New broom at Environment Africa

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IT was a tearful handover of the reins from Environment Africa’s founder Charlene Hewatt to Innocent Hodzonge the regional director at the Annual General Meeting recently.
Reading through her parting words, one could tell that letting go was hard and keeping the tears from rolling back was not an easy task.
From the emotional breakdown, it was easy to visualise that each community she had walked and worked in had left a mark in her life.
“To all the amazing individuals and communities I have worked with, I say thank you for your wonderful support and inspiration which has enabled me to continue with development work. For this I am truly grateful,” said Hewatt.
When Hewatt choked reading this part of her prepared speech, the guest of honour, the district administrator for Zvimba, Andrew Tizora, and the new board chair, Ebbie Dengu, stood up to comfort her.
Hewatt hands over ‘29 years of passion, dedication and commitment’ and must ‘hand the baton to others to take the organisation to greater heights’.
Word has it Hewatt has relocated to Hwange where she has a new project.
It is timely.
Victoria Falls has been declared a Special Economic Zone and so much is happening in terms of investment in areas of business, tourism and environment.
Coincidentally, Hewatt leaves at the same time that the board chairman, Albert Katsande, also leaves the reins to Ebbie Dengu.
The two have promised their continued support for the organisation.
Environment Africa is a private voluntary organisation established in 1990 and is committed to sustainable development projects.
Its activities range from raising awareness and empowering communities to protect, conserve and restore their environment as well as improve their livelihoods.
Environment Africa, supported by Retail Association of Zimbabwe that includes OK Zimbabwe Limited, TM Supermarkets, SPAR and the Zimbabwe Revenue Authority (ZIMRA), launched the Zimbabwe national campaign on clean ups with a key focus on raising awareness among motorists not to throw litter out of vehicles.
The initiative has seen recycled vehicle litter bags being developed and distributed to motorists, taxis, buses and trucks.
Speaking during the event, Tizora said Hewatt’s commitment to environmental issues was indispputable.
Said Tizora: “Her commitment towards environmental issues should reinvigorate our efforts as we champion environmental issues.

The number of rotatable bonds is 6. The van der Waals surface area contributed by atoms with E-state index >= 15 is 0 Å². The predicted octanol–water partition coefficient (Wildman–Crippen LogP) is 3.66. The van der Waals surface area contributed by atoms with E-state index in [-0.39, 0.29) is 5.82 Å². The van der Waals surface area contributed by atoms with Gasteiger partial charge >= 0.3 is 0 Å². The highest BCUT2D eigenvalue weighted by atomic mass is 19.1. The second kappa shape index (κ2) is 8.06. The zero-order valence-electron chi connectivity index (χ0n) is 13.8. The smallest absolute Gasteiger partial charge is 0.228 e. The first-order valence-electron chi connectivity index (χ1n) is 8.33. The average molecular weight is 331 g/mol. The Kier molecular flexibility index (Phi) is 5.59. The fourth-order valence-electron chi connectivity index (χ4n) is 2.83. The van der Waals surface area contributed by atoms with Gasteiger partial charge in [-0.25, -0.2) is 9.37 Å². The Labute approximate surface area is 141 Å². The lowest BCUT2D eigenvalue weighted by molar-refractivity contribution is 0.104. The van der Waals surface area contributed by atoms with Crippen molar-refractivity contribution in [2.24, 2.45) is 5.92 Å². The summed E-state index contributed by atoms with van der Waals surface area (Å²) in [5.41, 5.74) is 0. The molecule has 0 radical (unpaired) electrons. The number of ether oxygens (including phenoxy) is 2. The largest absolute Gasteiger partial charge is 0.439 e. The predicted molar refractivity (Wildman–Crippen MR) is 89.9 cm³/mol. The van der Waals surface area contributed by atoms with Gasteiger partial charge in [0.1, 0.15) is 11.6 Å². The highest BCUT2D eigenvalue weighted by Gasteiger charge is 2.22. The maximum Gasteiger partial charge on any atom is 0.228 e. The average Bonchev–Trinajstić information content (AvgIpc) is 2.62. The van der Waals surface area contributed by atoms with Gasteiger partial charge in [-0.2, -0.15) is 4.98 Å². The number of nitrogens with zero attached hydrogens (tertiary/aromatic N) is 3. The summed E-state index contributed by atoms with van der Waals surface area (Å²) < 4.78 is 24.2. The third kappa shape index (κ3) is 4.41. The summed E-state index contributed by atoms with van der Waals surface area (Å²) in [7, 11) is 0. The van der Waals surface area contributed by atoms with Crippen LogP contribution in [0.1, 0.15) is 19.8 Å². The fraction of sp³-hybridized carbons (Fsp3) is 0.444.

“Pollution, poor waste management, deforestation, land degradation, veld fires and biodiversity loss are not problems confined to the rural areas.
“The plastics are a serious infestation but at least can be managed through the initiative of the plastic pavers.
“Let us try to limit the challenges of waste together with the manufacturers of these.
“I would like to commend one thing that Environment Africa has managed to do, which is making sure communities are part of projects to ensure continuity even when they are no longer on the ground.”
Celebrating the achievements for the year 2017, the former regional director, now chief executive officer, Innocent Hodzonge, said the bold moves taken last year are ideal for competence.
Said Hodzonge: “2017 has been no exception as we undertook tremendous change in how we are structured in the organisation. These bold moves that we take whenever necessary will ensure our organisation weaves its way into the future with more competence and confidence.
“These changes will usher in, in 2018, a leaner and pragmatic delivery structure. Forty-six innovative women’s savings groups in Hwange made huge savings of over US$92 000 from contributing as little as 50 US cents per week.
“This created a culture of saving among the women and brought opportunities for starting individual enterprises through accessing local loans.
“Exciting life changing stories have been told by these women.
“Some women have testified that having their children barred from attending school is a thing of the past as they are now engaged in initiatives that are generating incomes to support these needs.
“In Zvimba, there are stories where households are rediscovering traditional grains that had long been abandoned in that area. These households have been able to diversify their daily diets thereby improving nutrition security in the home.
“The farmers also boasted high yields from the conservation agriculture plots which have improved most households’ access to basic grains and pulses to all year round.
“As we move into 2018, we want to strengthen our organisation further. Our strength is derived from all of you becoming subscribed member of Environment Africa.”
Of the US$1 389 334 million acquired for the year, 60 percent was spent in Zimbabwe with the rest shared in Zambia, Mozambique and Malawi.
The bulk of that 60 percent in Zimbabwe was spent in improving the livelihoods of people in the communities where Environment Africa operates in.

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